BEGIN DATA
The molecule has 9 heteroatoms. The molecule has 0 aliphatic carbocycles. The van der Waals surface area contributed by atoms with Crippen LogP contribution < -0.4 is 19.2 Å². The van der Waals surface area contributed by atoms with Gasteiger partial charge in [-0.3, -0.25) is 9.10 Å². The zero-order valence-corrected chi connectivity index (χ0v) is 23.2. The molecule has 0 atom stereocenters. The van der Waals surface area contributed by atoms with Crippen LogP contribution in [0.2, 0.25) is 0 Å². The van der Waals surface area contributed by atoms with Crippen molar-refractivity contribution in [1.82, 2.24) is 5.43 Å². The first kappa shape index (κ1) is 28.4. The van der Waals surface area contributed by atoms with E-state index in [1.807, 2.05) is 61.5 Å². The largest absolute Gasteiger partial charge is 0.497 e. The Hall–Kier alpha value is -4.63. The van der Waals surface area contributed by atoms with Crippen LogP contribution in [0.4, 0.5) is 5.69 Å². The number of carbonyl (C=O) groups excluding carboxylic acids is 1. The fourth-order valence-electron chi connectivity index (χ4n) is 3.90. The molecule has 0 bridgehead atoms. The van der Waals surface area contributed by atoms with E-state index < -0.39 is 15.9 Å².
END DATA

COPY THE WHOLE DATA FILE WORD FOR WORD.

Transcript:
The molecule has 9 heteroatoms. The molecule has 0 aliphatic carbocycles. The van der Waals surface area contributed by atoms with Crippen LogP contribution < -0.4 is 19.2 Å². The van der Waals surface area contributed by atoms with Gasteiger partial charge in [-0.3, -0.25) is 9.10 Å². The zero-order valence-corrected chi connectivity index (χ0v) is 23.2. The molecule has 0 atom stereocenters. The van der Waals surface area contributed by atoms with Crippen LogP contribution in [0.2, 0.25) is 0 Å². The van der Waals surface area contributed by atoms with Crippen molar-refractivity contribution in [1.82, 2.24) is 5.43 Å². The first kappa shape index (κ1) is 28.4. The van der Waals surface area contributed by atoms with E-state index in [1.807, 2.05) is 61.5 Å². The largest absolute Gasteiger partial charge is 0.497 e. The Hall–Kier alpha value is -4.63. The van der Waals surface area contributed by atoms with Crippen LogP contribution in [0.4, 0.5) is 5.69 Å². The number of carbonyl (C=O) groups excluding carboxylic acids is 1. The fourth-order valence-electron chi connectivity index (χ4n) is 3.90. The molecule has 0 bridgehead atoms. The van der Waals surface area contributed by atoms with E-state index < -0.39 is 15.9 Å².